Mea Culpa: This is a long winded review of Simon Tatham's puzzle collection.
I first encountered the nine headed dragon in the Alpine villiage of Lauterbrennen. It must have been 2004 or thereabouts, and I was traveling with two lovely girls I had met the day before at a hostel in Bern. The place was a backpackers hotel of sorts, popular amongst base jumpers. The conversation was lively and I was interested to get to know my new friends better as well. However my eye strayed to a local newspaper on the table in the corner of the room, probably a Zwenzig Minuten. It was open to the puzzle page, and there she was staring at me. Numbers? In a grid? What could this be? I don't remember if the German instructions were of much use to me then, but I was eager to figure it out. I've always been a sucker for a good puzzle, and here was something interesting. The apparent flow of the puzzle is immediately obvious and the mind starts doing what it must. There was nobody to welcome me to the new world, or to warn me of the dangers therein. Sudoku, she reared her ugly heads and I ran gladly towards her smoking maws.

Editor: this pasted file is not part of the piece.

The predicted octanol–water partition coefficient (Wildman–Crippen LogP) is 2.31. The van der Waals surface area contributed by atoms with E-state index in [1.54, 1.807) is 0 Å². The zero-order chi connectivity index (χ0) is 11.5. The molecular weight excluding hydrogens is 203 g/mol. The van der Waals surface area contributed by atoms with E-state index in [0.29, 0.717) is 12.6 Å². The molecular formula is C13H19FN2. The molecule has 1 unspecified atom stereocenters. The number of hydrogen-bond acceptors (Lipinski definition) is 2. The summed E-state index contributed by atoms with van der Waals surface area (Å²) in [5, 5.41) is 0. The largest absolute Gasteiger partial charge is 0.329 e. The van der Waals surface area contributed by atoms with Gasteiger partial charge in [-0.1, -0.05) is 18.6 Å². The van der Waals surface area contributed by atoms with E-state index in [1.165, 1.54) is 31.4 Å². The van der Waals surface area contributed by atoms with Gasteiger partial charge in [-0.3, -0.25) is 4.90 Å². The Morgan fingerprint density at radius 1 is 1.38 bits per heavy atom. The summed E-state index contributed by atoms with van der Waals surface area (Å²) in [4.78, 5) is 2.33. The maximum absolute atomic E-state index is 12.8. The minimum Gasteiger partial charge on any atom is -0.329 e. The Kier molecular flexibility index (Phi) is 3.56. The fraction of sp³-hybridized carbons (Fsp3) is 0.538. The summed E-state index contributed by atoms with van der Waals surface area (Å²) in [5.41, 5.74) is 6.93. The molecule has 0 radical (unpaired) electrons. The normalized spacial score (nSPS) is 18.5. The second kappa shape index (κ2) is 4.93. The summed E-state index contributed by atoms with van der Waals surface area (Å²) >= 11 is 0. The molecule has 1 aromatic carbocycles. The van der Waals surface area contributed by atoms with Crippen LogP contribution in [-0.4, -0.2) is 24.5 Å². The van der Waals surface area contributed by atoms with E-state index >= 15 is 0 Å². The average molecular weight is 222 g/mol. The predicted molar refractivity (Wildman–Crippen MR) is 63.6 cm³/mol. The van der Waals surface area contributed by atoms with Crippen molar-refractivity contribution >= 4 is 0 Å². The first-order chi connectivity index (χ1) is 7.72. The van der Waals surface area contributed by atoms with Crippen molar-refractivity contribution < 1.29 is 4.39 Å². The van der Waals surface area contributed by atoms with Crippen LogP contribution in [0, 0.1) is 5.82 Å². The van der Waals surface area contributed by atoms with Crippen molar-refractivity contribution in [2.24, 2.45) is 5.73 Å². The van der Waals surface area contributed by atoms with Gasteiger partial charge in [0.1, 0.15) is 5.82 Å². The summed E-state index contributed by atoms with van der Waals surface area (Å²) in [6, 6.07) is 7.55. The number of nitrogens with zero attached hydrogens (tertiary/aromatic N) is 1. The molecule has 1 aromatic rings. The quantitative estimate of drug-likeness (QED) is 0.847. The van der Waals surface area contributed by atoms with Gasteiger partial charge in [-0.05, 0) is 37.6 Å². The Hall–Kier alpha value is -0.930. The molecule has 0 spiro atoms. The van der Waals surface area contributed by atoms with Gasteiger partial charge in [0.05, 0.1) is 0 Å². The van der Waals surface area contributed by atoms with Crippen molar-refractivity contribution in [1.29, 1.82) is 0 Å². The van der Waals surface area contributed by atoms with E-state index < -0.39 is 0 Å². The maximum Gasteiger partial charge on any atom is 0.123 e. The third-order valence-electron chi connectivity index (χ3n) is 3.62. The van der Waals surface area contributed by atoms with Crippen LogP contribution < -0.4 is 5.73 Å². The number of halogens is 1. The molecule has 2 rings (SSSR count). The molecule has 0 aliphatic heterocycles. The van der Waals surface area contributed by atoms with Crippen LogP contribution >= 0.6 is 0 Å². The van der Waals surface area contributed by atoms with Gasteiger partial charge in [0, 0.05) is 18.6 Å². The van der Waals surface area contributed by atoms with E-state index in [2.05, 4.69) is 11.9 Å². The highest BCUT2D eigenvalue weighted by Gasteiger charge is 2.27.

During the next decade I was often victim to the temptations of the nine headed dragon. I competed in speed sudoku, played on devices, tasted her wherever she found a way to reach me, in variant forms, and I read about her intricacies and learned her theory. However it was not until the present day, and I came across Simon Tatham's puzzle collection, that I learned she had 38 friends. All of them equally deadly, compelling, and beautiful. Tie yourself to the mast now dear reader! Surely some you have seen before, but - beware the majesty of this collection.
John Lilly called LSD a free ride to satori 12. Perhaps his terminology describing mental states didn't take off into common parlance, but there is some utility to it. I personally found his lecture on the topic much more compelling than "Center of the Cyclone" which didn't really catch my attention. A brilliant guy though, well worth reading and listening including his work with dolphins and his "programming and metaprogramming for the human biocomputer". At any rate, another state he names is called satori 24 - a brain state which is really far more compelling to most people, as it feels, well, normal - but good. It is that button which is pushed when we are "making progress". It is that feeling that we are doing what we were born to do, what we know how to do, and doing it right. It is satori 24, and every damn one of Simon Tatham's puzzles is a free ride to that state. If one of the modes or difficulty levels or games starts to produce a tolerance and your mind moves free of this path? There are more modes, more games, and more difficulties. Hats off to you Mr. Tatham, well done 🙂